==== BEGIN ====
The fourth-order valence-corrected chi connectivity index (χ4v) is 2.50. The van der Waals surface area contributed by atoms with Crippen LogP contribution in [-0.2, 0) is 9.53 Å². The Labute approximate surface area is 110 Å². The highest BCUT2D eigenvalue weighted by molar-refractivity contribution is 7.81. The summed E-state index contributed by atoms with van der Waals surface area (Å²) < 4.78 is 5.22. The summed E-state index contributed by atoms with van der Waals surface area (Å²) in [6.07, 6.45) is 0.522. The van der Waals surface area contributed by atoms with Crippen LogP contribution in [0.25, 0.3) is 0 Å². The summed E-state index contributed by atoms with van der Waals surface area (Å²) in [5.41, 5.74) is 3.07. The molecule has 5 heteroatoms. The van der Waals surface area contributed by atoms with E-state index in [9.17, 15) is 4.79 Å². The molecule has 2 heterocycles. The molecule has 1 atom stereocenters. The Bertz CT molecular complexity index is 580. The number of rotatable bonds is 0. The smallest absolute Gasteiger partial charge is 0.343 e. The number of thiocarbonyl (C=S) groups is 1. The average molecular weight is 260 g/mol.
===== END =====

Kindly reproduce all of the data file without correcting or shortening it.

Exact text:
The fourth-order valence-corrected chi connectivity index (χ4v) is 2.50. The van der Waals surface area contributed by atoms with Crippen LogP contribution in [-0.2, 0) is 9.53 Å². The Labute approximate surface area is 110 Å². The highest BCUT2D eigenvalue weighted by molar-refractivity contribution is 7.81. The summed E-state index contributed by atoms with van der Waals surface area (Å²) < 4.78 is 5.22. The summed E-state index contributed by atoms with van der Waals surface area (Å²) in [6.07, 6.45) is 0.522. The van der Waals surface area contributed by atoms with Crippen LogP contribution in [0.25, 0.3) is 0 Å². The summed E-state index contributed by atoms with van der Waals surface area (Å²) in [5.41, 5.74) is 3.07. The molecule has 5 heteroatoms. The van der Waals surface area contributed by atoms with E-state index in [9.17, 15) is 4.79 Å². The molecule has 2 heterocycles. The molecule has 1 atom stereocenters. The Bertz CT molecular complexity index is 580. The number of rotatable bonds is 0. The smallest absolute Gasteiger partial charge is 0.343 e. The number of thiocarbonyl (C=S) groups is 1. The average molecular weight is 260 g/mol.